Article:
Aluminium is the result of an extended studio session recorded in Vienna on April 13, 2000. At that time, New Zealand's Dean Roberts was a rising star in the European free improv sky. Werner Dafeldecker was already a renowned figure of the Austrian scene and one of the few influential people (with Günter Müller, Keith Rowe, Burkhard Stangl, and Martin Siewert) that defined the new aesthetics of improvisation in the third millennium. And the beautiful Aluminium embodies this fresh approach. Exit the virtuosic rates of notes per second and the over-adrenaline sweaty improvs. Roberts and Dafeldecker work on textures provided by electric guitars, simple electronics, and a high-hat placed between them during the session. Buzzes, crackles, and hums are carefully laid down in order to create strange and enticing pieces. "Rock and Roll Part 4" opens with a sine wave, accompanied by low guitar scratching (you'll never hear a chord or anything close to a note) -- a disquieting ten minutes. The half-hour "Rock and Roll Part 5" is on the contrary very atmospheric: textures develop slowly and surround the listener, catching his attention from every direction, atmospheric drones polluted by electrical discharges. A masterpiece. Of course, by now you must understand there is nothing "Rock & Roll" about Aluminium, except the prominent role played by the guitar. Well, maybe it's enough.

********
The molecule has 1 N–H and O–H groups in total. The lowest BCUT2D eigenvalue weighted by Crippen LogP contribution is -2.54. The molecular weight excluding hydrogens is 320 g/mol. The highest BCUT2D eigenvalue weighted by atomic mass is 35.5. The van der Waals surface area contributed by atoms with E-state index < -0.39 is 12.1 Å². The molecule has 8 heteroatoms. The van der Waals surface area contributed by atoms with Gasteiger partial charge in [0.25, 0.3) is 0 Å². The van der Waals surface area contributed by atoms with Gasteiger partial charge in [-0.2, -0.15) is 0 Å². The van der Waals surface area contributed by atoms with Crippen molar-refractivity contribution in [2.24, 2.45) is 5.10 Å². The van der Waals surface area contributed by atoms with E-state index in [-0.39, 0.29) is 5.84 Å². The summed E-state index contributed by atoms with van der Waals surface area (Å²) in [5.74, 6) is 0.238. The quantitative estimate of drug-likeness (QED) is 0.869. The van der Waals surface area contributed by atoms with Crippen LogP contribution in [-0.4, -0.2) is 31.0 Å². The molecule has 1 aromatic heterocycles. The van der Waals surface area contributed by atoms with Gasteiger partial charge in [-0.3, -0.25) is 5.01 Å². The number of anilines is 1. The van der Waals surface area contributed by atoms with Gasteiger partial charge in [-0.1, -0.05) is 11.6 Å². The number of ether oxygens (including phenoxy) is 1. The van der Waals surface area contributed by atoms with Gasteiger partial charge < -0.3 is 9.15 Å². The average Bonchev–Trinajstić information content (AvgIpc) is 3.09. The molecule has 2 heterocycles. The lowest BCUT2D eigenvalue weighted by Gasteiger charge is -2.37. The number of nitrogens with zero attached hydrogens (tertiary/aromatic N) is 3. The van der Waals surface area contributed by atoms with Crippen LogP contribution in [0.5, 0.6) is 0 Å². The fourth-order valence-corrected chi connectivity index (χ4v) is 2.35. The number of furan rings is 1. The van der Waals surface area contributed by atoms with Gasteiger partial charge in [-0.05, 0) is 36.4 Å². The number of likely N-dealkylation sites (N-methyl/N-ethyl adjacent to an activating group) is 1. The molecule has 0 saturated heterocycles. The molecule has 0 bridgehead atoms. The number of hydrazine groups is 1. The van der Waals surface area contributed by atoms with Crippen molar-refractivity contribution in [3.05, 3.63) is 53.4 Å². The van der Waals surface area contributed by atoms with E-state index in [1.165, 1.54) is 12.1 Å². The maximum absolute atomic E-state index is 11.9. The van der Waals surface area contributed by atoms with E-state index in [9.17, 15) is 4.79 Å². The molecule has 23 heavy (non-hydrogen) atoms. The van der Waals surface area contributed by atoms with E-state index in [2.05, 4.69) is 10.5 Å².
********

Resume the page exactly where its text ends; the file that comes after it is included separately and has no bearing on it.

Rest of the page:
AllMusic Review by François Couture